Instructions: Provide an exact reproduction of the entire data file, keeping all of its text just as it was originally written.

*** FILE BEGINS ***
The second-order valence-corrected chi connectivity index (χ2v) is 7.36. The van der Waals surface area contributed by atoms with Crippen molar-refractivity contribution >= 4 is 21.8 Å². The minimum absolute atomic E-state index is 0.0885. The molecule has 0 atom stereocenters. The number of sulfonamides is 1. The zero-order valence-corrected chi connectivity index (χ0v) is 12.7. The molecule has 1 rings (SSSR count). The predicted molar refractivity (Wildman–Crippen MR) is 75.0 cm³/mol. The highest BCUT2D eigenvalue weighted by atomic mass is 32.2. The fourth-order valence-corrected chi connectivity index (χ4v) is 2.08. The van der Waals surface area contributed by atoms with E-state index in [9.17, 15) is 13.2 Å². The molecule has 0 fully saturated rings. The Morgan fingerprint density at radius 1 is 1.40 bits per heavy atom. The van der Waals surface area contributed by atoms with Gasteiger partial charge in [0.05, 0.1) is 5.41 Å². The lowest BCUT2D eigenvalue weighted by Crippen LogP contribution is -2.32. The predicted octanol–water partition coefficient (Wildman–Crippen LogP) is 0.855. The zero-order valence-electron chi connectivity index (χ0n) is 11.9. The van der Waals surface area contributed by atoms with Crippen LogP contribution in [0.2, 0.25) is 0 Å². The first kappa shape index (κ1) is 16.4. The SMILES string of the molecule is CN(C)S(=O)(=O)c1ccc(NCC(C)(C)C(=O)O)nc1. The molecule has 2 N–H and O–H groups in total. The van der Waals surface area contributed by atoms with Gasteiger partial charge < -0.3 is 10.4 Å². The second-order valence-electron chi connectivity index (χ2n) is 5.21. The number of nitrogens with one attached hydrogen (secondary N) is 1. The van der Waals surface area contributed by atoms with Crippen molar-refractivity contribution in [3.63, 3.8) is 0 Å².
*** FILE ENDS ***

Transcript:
The second-order valence-corrected chi connectivity index (χ2v) is 7.36. The van der Waals surface area contributed by atoms with Crippen molar-refractivity contribution >= 4 is 21.8 Å². The minimum absolute atomic E-state index is 0.0885. The molecule has 0 atom stereocenters. The number of sulfonamides is 1. The zero-order valence-corrected chi connectivity index (χ0v) is 12.7. The molecule has 1 rings (SSSR count). The predicted molar refractivity (Wildman–Crippen MR) is 75.0 cm³/mol. The highest BCUT2D eigenvalue weighted by atomic mass is 32.2. The fourth-order valence-corrected chi connectivity index (χ4v) is 2.08. The van der Waals surface area contributed by atoms with E-state index in [9.17, 15) is 13.2 Å². The molecule has 0 fully saturated rings. The Morgan fingerprint density at radius 1 is 1.40 bits per heavy atom. The van der Waals surface area contributed by atoms with Gasteiger partial charge in [0.05, 0.1) is 5.41 Å². The lowest BCUT2D eigenvalue weighted by Crippen LogP contribution is -2.32. The predicted octanol–water partition coefficient (Wildman–Crippen LogP) is 0.855. The zero-order valence-electron chi connectivity index (χ0n) is 11.9. The van der Waals surface area contributed by atoms with Crippen LogP contribution in [0.2, 0.25) is 0 Å². The first kappa shape index (κ1) is 16.4. The SMILES string of the molecule is CN(C)S(=O)(=O)c1ccc(NCC(C)(C)C(=O)O)nc1. The molecule has 2 N–H and O–H groups in total. The van der Waals surface area contributed by atoms with Gasteiger partial charge < -0.3 is 10.4 Å². The second-order valence-electron chi connectivity index (χ2n) is 5.21. The number of nitrogens with one attached hydrogen (secondary N) is 1. The van der Waals surface area contributed by atoms with Crippen molar-refractivity contribution in [3.63, 3.8) is 0 Å².